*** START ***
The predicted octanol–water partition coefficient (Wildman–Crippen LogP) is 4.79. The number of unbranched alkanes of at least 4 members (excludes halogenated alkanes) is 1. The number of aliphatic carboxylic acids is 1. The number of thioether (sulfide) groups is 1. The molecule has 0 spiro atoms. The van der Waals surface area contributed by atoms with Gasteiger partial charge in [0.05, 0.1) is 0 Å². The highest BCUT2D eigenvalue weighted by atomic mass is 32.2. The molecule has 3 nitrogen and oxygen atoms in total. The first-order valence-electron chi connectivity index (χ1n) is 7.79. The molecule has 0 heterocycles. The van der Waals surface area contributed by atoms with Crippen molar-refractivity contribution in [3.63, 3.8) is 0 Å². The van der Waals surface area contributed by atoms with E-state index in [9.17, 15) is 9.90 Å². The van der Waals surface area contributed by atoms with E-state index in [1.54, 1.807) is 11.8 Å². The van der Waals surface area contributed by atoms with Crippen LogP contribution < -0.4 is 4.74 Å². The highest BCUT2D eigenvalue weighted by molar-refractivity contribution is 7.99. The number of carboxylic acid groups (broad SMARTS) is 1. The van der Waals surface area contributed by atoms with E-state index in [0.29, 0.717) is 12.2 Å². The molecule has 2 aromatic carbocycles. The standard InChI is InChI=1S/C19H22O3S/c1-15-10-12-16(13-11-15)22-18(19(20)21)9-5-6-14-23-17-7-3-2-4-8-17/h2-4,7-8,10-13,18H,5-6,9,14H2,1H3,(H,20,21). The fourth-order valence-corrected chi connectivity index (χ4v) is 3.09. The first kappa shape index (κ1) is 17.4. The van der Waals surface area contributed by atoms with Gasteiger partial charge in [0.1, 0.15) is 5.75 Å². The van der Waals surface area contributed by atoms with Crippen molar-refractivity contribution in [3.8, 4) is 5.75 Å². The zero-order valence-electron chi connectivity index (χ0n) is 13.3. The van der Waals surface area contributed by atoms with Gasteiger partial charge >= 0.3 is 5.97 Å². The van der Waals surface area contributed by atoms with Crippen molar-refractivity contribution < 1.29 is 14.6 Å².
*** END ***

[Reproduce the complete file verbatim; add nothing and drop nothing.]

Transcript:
The predicted octanol–water partition coefficient (Wildman–Crippen LogP) is 4.79. The number of unbranched alkanes of at least 4 members (excludes halogenated alkanes) is 1. The number of aliphatic carboxylic acids is 1. The number of thioether (sulfide) groups is 1. The molecule has 0 spiro atoms. The van der Waals surface area contributed by atoms with Gasteiger partial charge in [0.05, 0.1) is 0 Å². The highest BCUT2D eigenvalue weighted by atomic mass is 32.2. The molecule has 3 nitrogen and oxygen atoms in total. The first-order valence-electron chi connectivity index (χ1n) is 7.79. The molecule has 0 heterocycles. The van der Waals surface area contributed by atoms with Crippen molar-refractivity contribution in [3.63, 3.8) is 0 Å². The van der Waals surface area contributed by atoms with E-state index in [9.17, 15) is 9.90 Å². The van der Waals surface area contributed by atoms with E-state index in [1.54, 1.807) is 11.8 Å². The van der Waals surface area contributed by atoms with Crippen LogP contribution < -0.4 is 4.74 Å². The highest BCUT2D eigenvalue weighted by molar-refractivity contribution is 7.99. The number of carboxylic acid groups (broad SMARTS) is 1. The van der Waals surface area contributed by atoms with E-state index in [0.29, 0.717) is 12.2 Å². The molecule has 2 aromatic carbocycles. The standard InChI is InChI=1S/C19H22O3S/c1-15-10-12-16(13-11-15)22-18(19(20)21)9-5-6-14-23-17-7-3-2-4-8-17/h2-4,7-8,10-13,18H,5-6,9,14H2,1H3,(H,20,21). The fourth-order valence-corrected chi connectivity index (χ4v) is 3.09. The first kappa shape index (κ1) is 17.4. The van der Waals surface area contributed by atoms with Gasteiger partial charge in [0.1, 0.15) is 5.75 Å². The van der Waals surface area contributed by atoms with Crippen molar-refractivity contribution in [3.8, 4) is 5.75 Å². The zero-order valence-electron chi connectivity index (χ0n) is 13.3. The van der Waals surface area contributed by atoms with Gasteiger partial charge >= 0.3 is 5.97 Å². The van der Waals surface area contributed by atoms with Crippen molar-refractivity contribution < 1.29 is 14.6 Å².